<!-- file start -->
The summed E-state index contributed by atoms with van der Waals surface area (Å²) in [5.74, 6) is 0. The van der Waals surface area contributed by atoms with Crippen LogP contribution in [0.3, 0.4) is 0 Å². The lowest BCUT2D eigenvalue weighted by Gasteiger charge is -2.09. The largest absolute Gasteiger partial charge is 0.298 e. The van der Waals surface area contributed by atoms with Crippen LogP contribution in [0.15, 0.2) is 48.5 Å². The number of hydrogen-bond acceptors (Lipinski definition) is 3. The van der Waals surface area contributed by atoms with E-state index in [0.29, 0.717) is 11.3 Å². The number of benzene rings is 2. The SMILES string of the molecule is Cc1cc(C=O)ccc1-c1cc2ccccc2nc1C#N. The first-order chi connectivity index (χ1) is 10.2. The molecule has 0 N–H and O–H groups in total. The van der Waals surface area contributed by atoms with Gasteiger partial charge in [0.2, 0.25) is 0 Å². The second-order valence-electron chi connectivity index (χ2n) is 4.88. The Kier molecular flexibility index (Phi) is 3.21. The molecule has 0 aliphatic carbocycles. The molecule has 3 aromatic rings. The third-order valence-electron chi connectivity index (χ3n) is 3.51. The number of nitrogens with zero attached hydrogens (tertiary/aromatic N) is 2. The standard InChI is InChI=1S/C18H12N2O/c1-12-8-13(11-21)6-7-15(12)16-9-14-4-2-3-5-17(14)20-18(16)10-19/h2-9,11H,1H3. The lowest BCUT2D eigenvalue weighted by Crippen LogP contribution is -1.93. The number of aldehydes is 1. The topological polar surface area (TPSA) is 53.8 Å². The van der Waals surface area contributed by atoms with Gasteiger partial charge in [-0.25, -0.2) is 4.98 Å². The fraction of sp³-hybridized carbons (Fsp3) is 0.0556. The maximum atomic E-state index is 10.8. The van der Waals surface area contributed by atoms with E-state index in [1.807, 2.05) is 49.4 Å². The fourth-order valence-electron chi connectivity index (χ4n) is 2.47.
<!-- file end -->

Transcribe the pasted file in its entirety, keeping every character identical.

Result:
The summed E-state index contributed by atoms with van der Waals surface area (Å²) in [5.74, 6) is 0. The van der Waals surface area contributed by atoms with Crippen LogP contribution in [0.3, 0.4) is 0 Å². The lowest BCUT2D eigenvalue weighted by Gasteiger charge is -2.09. The largest absolute Gasteiger partial charge is 0.298 e. The van der Waals surface area contributed by atoms with Crippen LogP contribution in [0.15, 0.2) is 48.5 Å². The number of hydrogen-bond acceptors (Lipinski definition) is 3. The van der Waals surface area contributed by atoms with E-state index in [0.29, 0.717) is 11.3 Å². The number of benzene rings is 2. The SMILES string of the molecule is Cc1cc(C=O)ccc1-c1cc2ccccc2nc1C#N. The first-order chi connectivity index (χ1) is 10.2. The molecule has 0 N–H and O–H groups in total. The van der Waals surface area contributed by atoms with Gasteiger partial charge in [0.2, 0.25) is 0 Å². The second-order valence-electron chi connectivity index (χ2n) is 4.88. The Kier molecular flexibility index (Phi) is 3.21. The molecule has 0 aliphatic carbocycles. The molecule has 3 aromatic rings. The third-order valence-electron chi connectivity index (χ3n) is 3.51. The number of nitrogens with zero attached hydrogens (tertiary/aromatic N) is 2. The standard InChI is InChI=1S/C18H12N2O/c1-12-8-13(11-21)6-7-15(12)16-9-14-4-2-3-5-17(14)20-18(16)10-19/h2-9,11H,1H3. The lowest BCUT2D eigenvalue weighted by Crippen LogP contribution is -1.93. The number of aldehydes is 1. The topological polar surface area (TPSA) is 53.8 Å². The van der Waals surface area contributed by atoms with Gasteiger partial charge in [-0.25, -0.2) is 4.98 Å². The fraction of sp³-hybridized carbons (Fsp3) is 0.0556. The maximum atomic E-state index is 10.8. The van der Waals surface area contributed by atoms with E-state index in [1.807, 2.05) is 49.4 Å². The fourth-order valence-electron chi connectivity index (χ4n) is 2.47.